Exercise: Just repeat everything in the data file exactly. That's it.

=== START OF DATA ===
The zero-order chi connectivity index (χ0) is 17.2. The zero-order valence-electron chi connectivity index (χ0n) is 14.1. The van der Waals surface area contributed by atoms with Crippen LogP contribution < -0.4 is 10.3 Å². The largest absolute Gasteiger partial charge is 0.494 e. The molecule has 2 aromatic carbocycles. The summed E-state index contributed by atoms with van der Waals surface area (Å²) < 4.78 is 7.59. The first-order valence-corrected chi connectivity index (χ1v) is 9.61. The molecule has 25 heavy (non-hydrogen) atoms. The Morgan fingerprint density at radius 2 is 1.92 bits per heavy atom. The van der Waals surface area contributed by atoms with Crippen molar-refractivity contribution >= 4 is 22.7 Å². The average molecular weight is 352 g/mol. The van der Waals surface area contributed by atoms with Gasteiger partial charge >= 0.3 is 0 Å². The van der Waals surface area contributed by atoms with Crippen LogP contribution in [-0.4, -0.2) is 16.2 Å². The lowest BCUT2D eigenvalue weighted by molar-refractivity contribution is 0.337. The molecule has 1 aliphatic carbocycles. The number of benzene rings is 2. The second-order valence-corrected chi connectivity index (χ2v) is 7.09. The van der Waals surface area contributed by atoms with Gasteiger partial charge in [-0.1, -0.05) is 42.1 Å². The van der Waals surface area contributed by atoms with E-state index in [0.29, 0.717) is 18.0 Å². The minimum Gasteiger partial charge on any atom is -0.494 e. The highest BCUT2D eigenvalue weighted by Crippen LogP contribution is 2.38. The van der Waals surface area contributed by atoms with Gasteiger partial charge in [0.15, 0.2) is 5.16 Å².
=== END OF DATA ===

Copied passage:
The zero-order chi connectivity index (χ0) is 17.2. The zero-order valence-electron chi connectivity index (χ0n) is 14.1. The van der Waals surface area contributed by atoms with Crippen LogP contribution < -0.4 is 10.3 Å². The largest absolute Gasteiger partial charge is 0.494 e. The molecule has 2 aromatic carbocycles. The summed E-state index contributed by atoms with van der Waals surface area (Å²) < 4.78 is 7.59. The first-order valence-corrected chi connectivity index (χ1v) is 9.61. The molecule has 25 heavy (non-hydrogen) atoms. The Morgan fingerprint density at radius 2 is 1.92 bits per heavy atom. The van der Waals surface area contributed by atoms with Crippen molar-refractivity contribution >= 4 is 22.7 Å². The average molecular weight is 352 g/mol. The van der Waals surface area contributed by atoms with Gasteiger partial charge >= 0.3 is 0 Å². The van der Waals surface area contributed by atoms with Crippen LogP contribution in [-0.4, -0.2) is 16.2 Å². The lowest BCUT2D eigenvalue weighted by molar-refractivity contribution is 0.337. The molecule has 1 aliphatic carbocycles. The number of benzene rings is 2. The second-order valence-corrected chi connectivity index (χ2v) is 7.09. The van der Waals surface area contributed by atoms with Gasteiger partial charge in [-0.1, -0.05) is 42.1 Å². The van der Waals surface area contributed by atoms with E-state index in [0.29, 0.717) is 18.0 Å². The minimum Gasteiger partial charge on any atom is -0.494 e. The highest BCUT2D eigenvalue weighted by Crippen LogP contribution is 2.38. The van der Waals surface area contributed by atoms with Gasteiger partial charge in [0.15, 0.2) is 5.16 Å².